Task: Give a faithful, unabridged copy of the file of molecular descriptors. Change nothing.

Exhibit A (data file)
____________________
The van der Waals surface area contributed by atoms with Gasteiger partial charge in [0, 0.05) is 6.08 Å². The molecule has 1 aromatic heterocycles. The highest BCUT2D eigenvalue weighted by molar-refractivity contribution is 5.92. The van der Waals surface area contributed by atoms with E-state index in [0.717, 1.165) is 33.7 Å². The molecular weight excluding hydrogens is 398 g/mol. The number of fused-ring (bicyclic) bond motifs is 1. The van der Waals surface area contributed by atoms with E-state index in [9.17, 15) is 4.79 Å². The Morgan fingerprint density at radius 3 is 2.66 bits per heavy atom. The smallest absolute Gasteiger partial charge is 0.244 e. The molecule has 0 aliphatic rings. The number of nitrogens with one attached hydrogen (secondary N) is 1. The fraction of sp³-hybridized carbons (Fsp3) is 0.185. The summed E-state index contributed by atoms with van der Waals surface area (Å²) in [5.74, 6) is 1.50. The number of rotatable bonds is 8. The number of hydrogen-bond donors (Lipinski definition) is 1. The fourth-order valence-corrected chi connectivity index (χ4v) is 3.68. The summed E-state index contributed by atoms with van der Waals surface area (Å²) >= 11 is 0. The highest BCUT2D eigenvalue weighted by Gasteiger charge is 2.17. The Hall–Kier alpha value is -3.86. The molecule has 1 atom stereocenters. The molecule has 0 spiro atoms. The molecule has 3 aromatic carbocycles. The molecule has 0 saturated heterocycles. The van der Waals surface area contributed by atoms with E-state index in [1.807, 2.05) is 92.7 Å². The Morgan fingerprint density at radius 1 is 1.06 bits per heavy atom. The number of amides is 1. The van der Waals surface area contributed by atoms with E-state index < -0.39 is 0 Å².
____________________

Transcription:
The van der Waals surface area contributed by atoms with Gasteiger partial charge in [0, 0.05) is 6.08 Å². The molecule has 1 aromatic heterocycles. The highest BCUT2D eigenvalue weighted by molar-refractivity contribution is 5.92. The van der Waals surface area contributed by atoms with E-state index in [0.717, 1.165) is 33.7 Å². The molecular weight excluding hydrogens is 398 g/mol. The number of fused-ring (bicyclic) bond motifs is 1. The van der Waals surface area contributed by atoms with E-state index in [9.17, 15) is 4.79 Å². The Morgan fingerprint density at radius 3 is 2.66 bits per heavy atom. The smallest absolute Gasteiger partial charge is 0.244 e. The molecule has 0 aliphatic rings. The number of nitrogens with one attached hydrogen (secondary N) is 1. The fraction of sp³-hybridized carbons (Fsp3) is 0.185. The summed E-state index contributed by atoms with van der Waals surface area (Å²) in [5.74, 6) is 1.50. The number of rotatable bonds is 8. The number of hydrogen-bond donors (Lipinski definition) is 1. The fourth-order valence-corrected chi connectivity index (χ4v) is 3.68. The summed E-state index contributed by atoms with van der Waals surface area (Å²) >= 11 is 0. The highest BCUT2D eigenvalue weighted by Gasteiger charge is 2.17. The Hall–Kier alpha value is -3.86. The molecule has 1 atom stereocenters. The molecule has 0 spiro atoms. The molecule has 3 aromatic carbocycles. The molecule has 0 saturated heterocycles. The van der Waals surface area contributed by atoms with E-state index in [1.807, 2.05) is 92.7 Å². The Morgan fingerprint density at radius 1 is 1.06 bits per heavy atom. The number of amides is 1. The van der Waals surface area contributed by atoms with E-state index < -0.39 is 0 Å².